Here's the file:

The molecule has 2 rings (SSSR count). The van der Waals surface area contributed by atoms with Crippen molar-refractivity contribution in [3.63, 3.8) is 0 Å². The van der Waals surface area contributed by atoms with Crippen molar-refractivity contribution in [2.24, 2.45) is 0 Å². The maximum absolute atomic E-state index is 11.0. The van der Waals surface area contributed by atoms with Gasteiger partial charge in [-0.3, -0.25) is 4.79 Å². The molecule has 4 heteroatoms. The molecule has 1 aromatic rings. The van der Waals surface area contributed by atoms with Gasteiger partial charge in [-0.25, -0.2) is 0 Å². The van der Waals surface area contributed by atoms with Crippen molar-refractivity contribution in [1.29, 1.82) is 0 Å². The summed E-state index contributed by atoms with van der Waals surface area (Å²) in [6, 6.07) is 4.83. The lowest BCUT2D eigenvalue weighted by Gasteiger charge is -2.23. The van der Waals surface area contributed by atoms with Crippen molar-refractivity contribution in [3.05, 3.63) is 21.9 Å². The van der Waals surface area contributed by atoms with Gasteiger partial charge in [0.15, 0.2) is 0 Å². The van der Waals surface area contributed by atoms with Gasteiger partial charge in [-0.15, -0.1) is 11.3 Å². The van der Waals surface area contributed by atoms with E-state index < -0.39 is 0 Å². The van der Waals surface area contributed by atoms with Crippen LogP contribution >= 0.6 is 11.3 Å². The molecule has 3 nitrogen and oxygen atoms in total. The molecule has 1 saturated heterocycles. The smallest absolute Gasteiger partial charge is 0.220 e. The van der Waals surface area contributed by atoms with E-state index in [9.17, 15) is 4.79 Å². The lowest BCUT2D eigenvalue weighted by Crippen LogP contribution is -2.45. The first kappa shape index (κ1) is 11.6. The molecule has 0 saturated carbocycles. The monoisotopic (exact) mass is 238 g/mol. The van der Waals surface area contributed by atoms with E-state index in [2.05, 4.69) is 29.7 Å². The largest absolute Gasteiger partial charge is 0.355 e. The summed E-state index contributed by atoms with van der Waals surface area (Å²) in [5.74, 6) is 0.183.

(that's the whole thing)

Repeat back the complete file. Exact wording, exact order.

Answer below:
The molecule has 2 rings (SSSR count). The van der Waals surface area contributed by atoms with Crippen molar-refractivity contribution in [3.63, 3.8) is 0 Å². The van der Waals surface area contributed by atoms with Crippen molar-refractivity contribution in [2.24, 2.45) is 0 Å². The maximum absolute atomic E-state index is 11.0. The van der Waals surface area contributed by atoms with Gasteiger partial charge in [-0.3, -0.25) is 4.79 Å². The molecule has 4 heteroatoms. The molecule has 1 aromatic rings. The van der Waals surface area contributed by atoms with Gasteiger partial charge in [-0.25, -0.2) is 0 Å². The van der Waals surface area contributed by atoms with Crippen molar-refractivity contribution in [1.29, 1.82) is 0 Å². The summed E-state index contributed by atoms with van der Waals surface area (Å²) in [6, 6.07) is 4.83. The lowest BCUT2D eigenvalue weighted by Gasteiger charge is -2.23. The van der Waals surface area contributed by atoms with Crippen molar-refractivity contribution in [3.05, 3.63) is 21.9 Å². The van der Waals surface area contributed by atoms with Gasteiger partial charge in [0.15, 0.2) is 0 Å². The van der Waals surface area contributed by atoms with Gasteiger partial charge in [-0.15, -0.1) is 11.3 Å². The van der Waals surface area contributed by atoms with E-state index < -0.39 is 0 Å². The van der Waals surface area contributed by atoms with Crippen LogP contribution >= 0.6 is 11.3 Å². The molecule has 3 nitrogen and oxygen atoms in total. The molecule has 1 saturated heterocycles. The smallest absolute Gasteiger partial charge is 0.220 e. The van der Waals surface area contributed by atoms with E-state index in [9.17, 15) is 4.79 Å². The lowest BCUT2D eigenvalue weighted by Crippen LogP contribution is -2.45. The first kappa shape index (κ1) is 11.6. The molecule has 0 saturated carbocycles. The monoisotopic (exact) mass is 238 g/mol. The van der Waals surface area contributed by atoms with E-state index in [2.05, 4.69) is 29.7 Å². The largest absolute Gasteiger partial charge is 0.355 e. The summed E-state index contributed by atoms with van der Waals surface area (Å²) in [5.74, 6) is 0.183.